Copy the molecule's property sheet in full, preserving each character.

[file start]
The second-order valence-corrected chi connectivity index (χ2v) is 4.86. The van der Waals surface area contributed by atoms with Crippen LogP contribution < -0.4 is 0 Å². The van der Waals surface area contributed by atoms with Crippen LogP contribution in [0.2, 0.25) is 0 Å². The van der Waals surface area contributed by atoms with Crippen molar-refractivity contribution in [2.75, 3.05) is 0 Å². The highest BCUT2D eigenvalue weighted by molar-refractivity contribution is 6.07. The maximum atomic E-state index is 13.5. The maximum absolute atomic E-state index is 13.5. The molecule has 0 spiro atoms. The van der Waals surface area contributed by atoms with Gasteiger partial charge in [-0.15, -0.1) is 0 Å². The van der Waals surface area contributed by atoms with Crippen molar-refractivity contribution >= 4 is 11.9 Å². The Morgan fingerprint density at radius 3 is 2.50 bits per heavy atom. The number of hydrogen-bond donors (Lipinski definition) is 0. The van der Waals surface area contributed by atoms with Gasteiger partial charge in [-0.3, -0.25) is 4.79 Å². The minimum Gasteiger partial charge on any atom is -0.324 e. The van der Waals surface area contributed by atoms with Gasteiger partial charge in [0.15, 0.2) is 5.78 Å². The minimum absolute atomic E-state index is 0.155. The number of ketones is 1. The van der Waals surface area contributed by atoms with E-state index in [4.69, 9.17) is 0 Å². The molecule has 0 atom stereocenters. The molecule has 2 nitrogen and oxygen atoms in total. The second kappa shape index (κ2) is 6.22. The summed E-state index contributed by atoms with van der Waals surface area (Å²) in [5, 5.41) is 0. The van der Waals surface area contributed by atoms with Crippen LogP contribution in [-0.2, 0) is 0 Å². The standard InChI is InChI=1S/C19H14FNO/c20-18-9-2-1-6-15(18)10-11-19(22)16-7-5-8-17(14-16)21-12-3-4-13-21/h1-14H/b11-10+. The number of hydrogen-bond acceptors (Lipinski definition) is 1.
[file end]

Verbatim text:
The second-order valence-corrected chi connectivity index (χ2v) is 4.86. The van der Waals surface area contributed by atoms with Crippen LogP contribution < -0.4 is 0 Å². The van der Waals surface area contributed by atoms with Crippen LogP contribution in [0.2, 0.25) is 0 Å². The van der Waals surface area contributed by atoms with Crippen molar-refractivity contribution in [2.75, 3.05) is 0 Å². The highest BCUT2D eigenvalue weighted by molar-refractivity contribution is 6.07. The maximum atomic E-state index is 13.5. The maximum absolute atomic E-state index is 13.5. The molecule has 0 spiro atoms. The van der Waals surface area contributed by atoms with Gasteiger partial charge in [-0.15, -0.1) is 0 Å². The van der Waals surface area contributed by atoms with Crippen molar-refractivity contribution >= 4 is 11.9 Å². The Morgan fingerprint density at radius 3 is 2.50 bits per heavy atom. The number of hydrogen-bond donors (Lipinski definition) is 0. The van der Waals surface area contributed by atoms with Gasteiger partial charge in [-0.3, -0.25) is 4.79 Å². The minimum Gasteiger partial charge on any atom is -0.324 e. The van der Waals surface area contributed by atoms with Gasteiger partial charge in [0.15, 0.2) is 5.78 Å². The minimum absolute atomic E-state index is 0.155. The number of ketones is 1. The van der Waals surface area contributed by atoms with E-state index in [4.69, 9.17) is 0 Å². The molecule has 0 atom stereocenters. The molecule has 2 nitrogen and oxygen atoms in total. The second kappa shape index (κ2) is 6.22. The summed E-state index contributed by atoms with van der Waals surface area (Å²) in [5, 5.41) is 0. The van der Waals surface area contributed by atoms with Crippen LogP contribution in [-0.2, 0) is 0 Å². The standard InChI is InChI=1S/C19H14FNO/c20-18-9-2-1-6-15(18)10-11-19(22)16-7-5-8-17(14-16)21-12-3-4-13-21/h1-14H/b11-10+. The number of hydrogen-bond acceptors (Lipinski definition) is 1.